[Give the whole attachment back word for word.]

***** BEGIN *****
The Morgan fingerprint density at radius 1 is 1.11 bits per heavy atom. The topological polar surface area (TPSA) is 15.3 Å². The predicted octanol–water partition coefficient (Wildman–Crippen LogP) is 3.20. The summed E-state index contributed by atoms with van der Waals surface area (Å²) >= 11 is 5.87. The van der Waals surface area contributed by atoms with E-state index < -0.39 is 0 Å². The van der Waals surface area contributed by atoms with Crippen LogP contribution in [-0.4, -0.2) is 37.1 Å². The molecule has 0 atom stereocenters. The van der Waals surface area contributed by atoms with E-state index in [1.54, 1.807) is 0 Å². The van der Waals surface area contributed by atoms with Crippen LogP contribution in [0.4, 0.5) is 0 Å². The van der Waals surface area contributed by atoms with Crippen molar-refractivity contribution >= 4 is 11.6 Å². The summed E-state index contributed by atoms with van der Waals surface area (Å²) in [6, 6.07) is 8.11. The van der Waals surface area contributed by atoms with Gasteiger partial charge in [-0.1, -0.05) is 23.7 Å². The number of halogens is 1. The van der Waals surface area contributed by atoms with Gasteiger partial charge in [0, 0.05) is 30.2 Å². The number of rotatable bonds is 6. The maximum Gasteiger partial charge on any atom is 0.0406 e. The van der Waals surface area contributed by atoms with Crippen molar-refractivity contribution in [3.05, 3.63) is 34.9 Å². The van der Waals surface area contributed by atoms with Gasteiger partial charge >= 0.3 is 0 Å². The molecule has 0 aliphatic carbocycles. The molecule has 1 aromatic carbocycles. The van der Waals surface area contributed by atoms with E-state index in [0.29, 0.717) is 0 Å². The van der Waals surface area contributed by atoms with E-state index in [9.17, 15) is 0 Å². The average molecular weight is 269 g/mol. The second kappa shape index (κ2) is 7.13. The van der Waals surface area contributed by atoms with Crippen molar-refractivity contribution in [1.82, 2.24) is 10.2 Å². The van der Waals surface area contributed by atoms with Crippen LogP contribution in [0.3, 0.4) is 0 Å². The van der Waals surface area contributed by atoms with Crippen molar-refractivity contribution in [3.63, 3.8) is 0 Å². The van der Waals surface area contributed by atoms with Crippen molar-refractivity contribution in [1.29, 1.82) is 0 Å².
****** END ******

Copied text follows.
The Morgan fingerprint density at radius 1 is 1.11 bits per heavy atom. The topological polar surface area (TPSA) is 15.3 Å². The predicted octanol–water partition coefficient (Wildman–Crippen LogP) is 3.20. The summed E-state index contributed by atoms with van der Waals surface area (Å²) >= 11 is 5.87. The van der Waals surface area contributed by atoms with E-state index < -0.39 is 0 Å². The van der Waals surface area contributed by atoms with Crippen LogP contribution in [-0.4, -0.2) is 37.1 Å². The molecule has 0 atom stereocenters. The van der Waals surface area contributed by atoms with E-state index in [1.54, 1.807) is 0 Å². The van der Waals surface area contributed by atoms with Crippen LogP contribution in [0.4, 0.5) is 0 Å². The van der Waals surface area contributed by atoms with Crippen molar-refractivity contribution >= 4 is 11.6 Å². The summed E-state index contributed by atoms with van der Waals surface area (Å²) in [6, 6.07) is 8.11. The van der Waals surface area contributed by atoms with Gasteiger partial charge in [-0.1, -0.05) is 23.7 Å². The number of halogens is 1. The van der Waals surface area contributed by atoms with Gasteiger partial charge in [0, 0.05) is 30.2 Å². The number of rotatable bonds is 6. The maximum Gasteiger partial charge on any atom is 0.0406 e. The van der Waals surface area contributed by atoms with Crippen molar-refractivity contribution in [3.05, 3.63) is 34.9 Å². The van der Waals surface area contributed by atoms with Gasteiger partial charge >= 0.3 is 0 Å². The molecule has 0 aliphatic carbocycles. The molecule has 1 aromatic carbocycles. The van der Waals surface area contributed by atoms with E-state index in [0.29, 0.717) is 0 Å². The van der Waals surface area contributed by atoms with E-state index in [9.17, 15) is 0 Å². The average molecular weight is 269 g/mol. The second kappa shape index (κ2) is 7.13. The van der Waals surface area contributed by atoms with Crippen molar-refractivity contribution in [1.82, 2.24) is 10.2 Å². The van der Waals surface area contributed by atoms with Crippen LogP contribution in [0.3, 0.4) is 0 Å². The van der Waals surface area contributed by atoms with Crippen molar-refractivity contribution in [3.63, 3.8) is 0 Å². The van der Waals surface area contributed by atoms with Crippen molar-refractivity contribution in [1.29, 1.82) is 0 Å².